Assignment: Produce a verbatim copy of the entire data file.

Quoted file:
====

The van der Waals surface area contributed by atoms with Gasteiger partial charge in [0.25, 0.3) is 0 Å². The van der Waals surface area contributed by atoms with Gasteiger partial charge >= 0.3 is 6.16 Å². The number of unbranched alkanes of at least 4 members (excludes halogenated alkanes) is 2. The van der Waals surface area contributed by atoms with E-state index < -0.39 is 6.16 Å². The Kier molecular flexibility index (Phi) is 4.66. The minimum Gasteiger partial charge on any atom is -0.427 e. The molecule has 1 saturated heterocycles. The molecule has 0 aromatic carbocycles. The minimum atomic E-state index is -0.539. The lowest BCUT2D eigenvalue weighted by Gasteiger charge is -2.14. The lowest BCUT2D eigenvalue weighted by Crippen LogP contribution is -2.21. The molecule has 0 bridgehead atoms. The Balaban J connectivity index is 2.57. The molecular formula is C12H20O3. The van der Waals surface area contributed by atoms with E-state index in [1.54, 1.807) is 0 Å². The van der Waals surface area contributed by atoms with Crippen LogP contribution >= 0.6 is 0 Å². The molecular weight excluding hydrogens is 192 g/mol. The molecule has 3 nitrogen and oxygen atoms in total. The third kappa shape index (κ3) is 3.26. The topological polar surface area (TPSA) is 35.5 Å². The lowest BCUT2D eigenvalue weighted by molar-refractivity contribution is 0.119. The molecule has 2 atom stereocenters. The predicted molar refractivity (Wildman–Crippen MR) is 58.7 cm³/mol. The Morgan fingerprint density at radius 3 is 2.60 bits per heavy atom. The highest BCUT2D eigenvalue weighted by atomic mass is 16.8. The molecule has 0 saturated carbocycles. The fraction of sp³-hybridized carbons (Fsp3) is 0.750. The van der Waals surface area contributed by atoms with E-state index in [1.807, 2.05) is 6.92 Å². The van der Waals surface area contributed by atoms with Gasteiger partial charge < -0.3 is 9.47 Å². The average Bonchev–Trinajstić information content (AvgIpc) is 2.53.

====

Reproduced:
The van der Waals surface area contributed by atoms with Gasteiger partial charge in [0.25, 0.3) is 0 Å². The van der Waals surface area contributed by atoms with Gasteiger partial charge >= 0.3 is 6.16 Å². The number of unbranched alkanes of at least 4 members (excludes halogenated alkanes) is 2. The van der Waals surface area contributed by atoms with E-state index < -0.39 is 6.16 Å². The Kier molecular flexibility index (Phi) is 4.66. The minimum Gasteiger partial charge on any atom is -0.427 e. The molecule has 1 saturated heterocycles. The molecule has 0 aromatic carbocycles. The minimum atomic E-state index is -0.539. The lowest BCUT2D eigenvalue weighted by Gasteiger charge is -2.14. The lowest BCUT2D eigenvalue weighted by Crippen LogP contribution is -2.21. The molecule has 0 bridgehead atoms. The Balaban J connectivity index is 2.57. The molecular formula is C12H20O3. The van der Waals surface area contributed by atoms with E-state index in [1.54, 1.807) is 0 Å². The van der Waals surface area contributed by atoms with Crippen LogP contribution >= 0.6 is 0 Å². The molecular weight excluding hydrogens is 192 g/mol. The molecule has 3 nitrogen and oxygen atoms in total. The third kappa shape index (κ3) is 3.26. The topological polar surface area (TPSA) is 35.5 Å². The lowest BCUT2D eigenvalue weighted by molar-refractivity contribution is 0.119. The molecule has 2 atom stereocenters. The predicted molar refractivity (Wildman–Crippen MR) is 58.7 cm³/mol. The Morgan fingerprint density at radius 3 is 2.60 bits per heavy atom. The highest BCUT2D eigenvalue weighted by atomic mass is 16.8. The molecule has 0 saturated carbocycles. The fraction of sp³-hybridized carbons (Fsp3) is 0.750. The van der Waals surface area contributed by atoms with E-state index in [1.807, 2.05) is 6.92 Å². The van der Waals surface area contributed by atoms with Gasteiger partial charge < -0.3 is 9.47 Å². The average Bonchev–Trinajstić information content (AvgIpc) is 2.53.